Research historyEdit

Archaeological research on the region Bouchegouf are old. These are notes that studies dating back to the nineteenth century and from the officers of the French army who had the opportunity to explore the territory in collaboration with Algerian civilians from the administrative area and school. They should at Charles de Vigneral, Levistre Chassaigne and summarize the results of excavations at Dolmen di Nador and Wadi Frarah. Reboud et Mercier, published several notes on the region. Mougel. was the recipient of the Academy of Hippo, who lived fifteen years has Duvivier (Bouchegouf) until 1894. As administrative officer to the curia, he conducted several surveys in the region, publishing in the Bulletin of the Academy of Hippo. St. Gsell published a large number of inscriptions from the region of Bouchegouf and its surroundings.[2]

Geomorphological data analysis, the territory was Bouchegouf strategic roads and ancient human settlements. Its strategic geographical position for transport, is in the form of a node where the ancient main roads (Thagaste Hippo, Hippo Tifeche) met. The confluence of two rivers (el Mellah and Seybouse) provided a water resource and the possibility of transporting goods. The territory is rich in archaeological evidence of its witnesses agricultural productivity (olive oil, cereals).

Archaeological research conducted so far, now dated and incomplete, have been in a logical menu colonialist and selective. Archaeological records were made on the basis of signs and sporadic discoveries. The surveys were ad hoc and based on the criteria of monumentality with a predilection philological epigraphic material.[2] Indeed, the wealth of the territory in terms of ancient epigraphic heritage, discovered in the area remains unexplored and has not been reading organic and territorial. A multidisciplinary review of the entries in a territorial logic related to archaeological traces still exist, would better understand the social and legal status of the area especially with the presence of local names and pre-Roman (nota) which suggests an interaction between fervent local culture and Roman culture.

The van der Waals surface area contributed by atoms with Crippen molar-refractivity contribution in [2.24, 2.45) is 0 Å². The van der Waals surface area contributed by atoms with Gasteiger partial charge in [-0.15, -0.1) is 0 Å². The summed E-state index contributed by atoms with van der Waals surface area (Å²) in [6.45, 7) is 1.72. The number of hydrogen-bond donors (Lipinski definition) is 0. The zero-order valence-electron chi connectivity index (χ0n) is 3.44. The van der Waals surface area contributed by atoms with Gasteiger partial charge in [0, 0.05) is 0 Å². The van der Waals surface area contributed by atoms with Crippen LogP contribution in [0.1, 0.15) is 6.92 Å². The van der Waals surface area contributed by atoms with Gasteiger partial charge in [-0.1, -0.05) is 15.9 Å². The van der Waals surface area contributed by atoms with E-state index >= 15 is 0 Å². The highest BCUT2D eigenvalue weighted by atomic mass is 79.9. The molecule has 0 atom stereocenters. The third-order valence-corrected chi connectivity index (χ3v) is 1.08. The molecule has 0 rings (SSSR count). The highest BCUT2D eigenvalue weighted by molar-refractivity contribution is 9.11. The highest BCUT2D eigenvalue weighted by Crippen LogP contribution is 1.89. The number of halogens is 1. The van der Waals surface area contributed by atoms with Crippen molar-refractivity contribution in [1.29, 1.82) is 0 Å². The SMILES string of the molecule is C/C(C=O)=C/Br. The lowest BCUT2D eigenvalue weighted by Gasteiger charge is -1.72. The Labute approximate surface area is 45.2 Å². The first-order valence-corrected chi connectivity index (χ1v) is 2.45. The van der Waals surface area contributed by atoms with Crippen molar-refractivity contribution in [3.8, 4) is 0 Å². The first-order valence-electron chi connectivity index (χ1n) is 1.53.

The intention is to retain the material published so far and compare with a systematic exploration of the territory that would bring to the detailed documentation of archaeological sites, the communication network with data geomorphological, pedological, and geological. All of its investigation would include the distribution of human settlement in the region by analyzing the use and occupancy of land and socio-economic systems generated.[2]


The district is divided into 4 municipalities:[4]


  1. ^ Répartition de la population résidente des ménages ordinaires et collectifs, selon la commune de résidence et la dispersion Archived May 16, 2013, at the Wayback Machine
  2. ^ a b c d e f Unpublished doctoral thesis of Samir Houamria[unreliable source?]
  3. ^ CIL 08,05178- ILAlg-01,00553[full citation needed]
  4. ^ "Décret executif n° 91-306 du 24 août 1991 fixant la liste des communes animées par chaque chef de daïra. 26 - Wilaya de Médéa" (PDF). Journal officiel de la République algérienne démocratique et populaire. 4 September 1991. p. 1307. Retrieved 5 January 2020.